Bloggers are fretting over the future of the Wall Street Journal. They're not at all surprised by Dick Cheney's secret role in the Bush administration's war on terror and take notice of a new TV channel on the horizon.
Mogul mania: Rupert Murdoch's on-again, off-again bid to buy Dow Jones, the Wall Street Journal's parent company, is on again. Today, both the New York Times and The New Yorker offer hefty profiles of the media mogul, and Gawker graciously provides a handy guide for choosing which one to read.
MediaBistro's fishbowlNY is not impressed by the paper of record. "The much-anticipated Times investigation of Rupert Murdoch is out. A day late — it was originally supposed to appear on Sunday, June 24 — apparently because the Times lawyers had a field day with it. Unfortunately, there's really nothing didn't know about Rupe before. No juicy exposés, no Wendi Deng scandals, no frightening influence-peddling, none of that. Just 3,900 words on an old-fashioned Hearst-ian mogul."
"The New York Times seems finally to have found an immigrant they don't like: Rupert Murdoch," snipes Apollo Morgan at Snarky Bastards. "Conveniently enough, he's also a competitor. For all of its hushed tones of hinted nefariousness, I can't really find anything in this tome that makes me think ill of Mr. Murdoch. … At the very least, one can say of Mr. Murdoch's politics that they have not gotten in the way of his and shareholders' business interests. One cannot say the same of Pinch Sulzberger" at the Times.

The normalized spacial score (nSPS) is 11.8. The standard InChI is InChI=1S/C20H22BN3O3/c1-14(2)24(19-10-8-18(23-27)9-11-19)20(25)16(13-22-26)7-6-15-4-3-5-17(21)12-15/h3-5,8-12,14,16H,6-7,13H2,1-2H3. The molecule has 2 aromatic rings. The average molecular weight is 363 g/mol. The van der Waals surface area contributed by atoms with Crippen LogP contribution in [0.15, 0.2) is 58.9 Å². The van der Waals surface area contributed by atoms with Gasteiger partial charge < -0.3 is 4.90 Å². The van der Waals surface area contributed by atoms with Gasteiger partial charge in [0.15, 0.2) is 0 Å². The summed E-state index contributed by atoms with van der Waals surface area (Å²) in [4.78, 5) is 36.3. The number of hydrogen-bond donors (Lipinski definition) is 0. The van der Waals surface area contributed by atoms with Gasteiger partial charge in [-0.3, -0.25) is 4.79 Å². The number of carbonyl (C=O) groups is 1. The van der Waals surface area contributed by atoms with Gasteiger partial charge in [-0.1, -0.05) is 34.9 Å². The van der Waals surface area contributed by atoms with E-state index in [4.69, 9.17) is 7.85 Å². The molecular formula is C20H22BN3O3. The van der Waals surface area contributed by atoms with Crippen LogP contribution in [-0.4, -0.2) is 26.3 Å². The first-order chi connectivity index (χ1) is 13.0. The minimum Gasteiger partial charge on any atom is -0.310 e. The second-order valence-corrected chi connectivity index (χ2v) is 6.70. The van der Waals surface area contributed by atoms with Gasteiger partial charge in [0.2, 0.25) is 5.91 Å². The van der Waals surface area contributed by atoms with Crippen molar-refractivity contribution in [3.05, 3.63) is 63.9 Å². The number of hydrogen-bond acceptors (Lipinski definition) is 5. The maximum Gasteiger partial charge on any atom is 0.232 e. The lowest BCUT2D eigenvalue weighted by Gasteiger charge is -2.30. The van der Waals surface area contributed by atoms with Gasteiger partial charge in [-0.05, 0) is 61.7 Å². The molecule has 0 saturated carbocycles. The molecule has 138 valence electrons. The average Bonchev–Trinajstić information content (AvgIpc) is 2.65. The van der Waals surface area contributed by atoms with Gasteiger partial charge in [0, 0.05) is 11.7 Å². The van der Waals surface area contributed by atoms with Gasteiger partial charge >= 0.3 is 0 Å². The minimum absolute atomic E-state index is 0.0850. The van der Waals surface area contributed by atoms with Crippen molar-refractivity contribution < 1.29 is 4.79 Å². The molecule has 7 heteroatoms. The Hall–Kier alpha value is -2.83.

Speaking of shareholders, Paul R. LaMonica at Media Biz (on CNNMoney.com) observes, "The fact that the board, and not the Bancrofts, are now handling talks is a clear sign that they realize they have to keep their investors' interest in mind. And they must see the writing on the wall. There has been constant speculation about white knights stepping in to save Dow Jones from Murdoch but all have walked away after realizing that the price is just too steep."
So, what's at stake here? Just a little thing known as journalistic independence. Adam Howard at AlterNet explains, "We all know the Wall Street Journal's editorial pages are often filled with more conservative tripe than six Dennis Hasterts, but the actual news and reporting in the rest of the paper has been unassaillably non partisan for years." Arlen Parsa of The Daily Background spells it out: "You might not think it matters since the WSJ is already conservative, but make no mistake, this is a Bad Thingtm. The Wall Street Journal is reliably conservative editorially, but their news division is quite serious and good quality– think PBS but in print format. ... As I can remember one editorial-side WSJ employee saying once, 'we can't even go out to lunch with the news staff, they're so liberal.' "
Salon co-founder Scott Rosenberg has a unique free-market take on the deal at his blog, Wordyard: "[I]f the Journal's grand newsroom tradition falls victim to a corporate acquisition, I can't help feeling … that the fate is fitting. The Journal — its news pages as well as its editorial pages — is the daily bible of global capitalism, encompassing all of that term's positives and negatives. It is a chronicle of the power of markets to reshape institutions. How could it expect to be exempt itself?"
Cheney fatigue? A Washington Post series detailing Vice President Dick Cheney's "largely hidden and little-understood role in crafting policies for the War on Terror, the economy and the environment" set off the mandatory flurry of righteous indignation, but surprisingly, bloggers' hearts really weren't in it.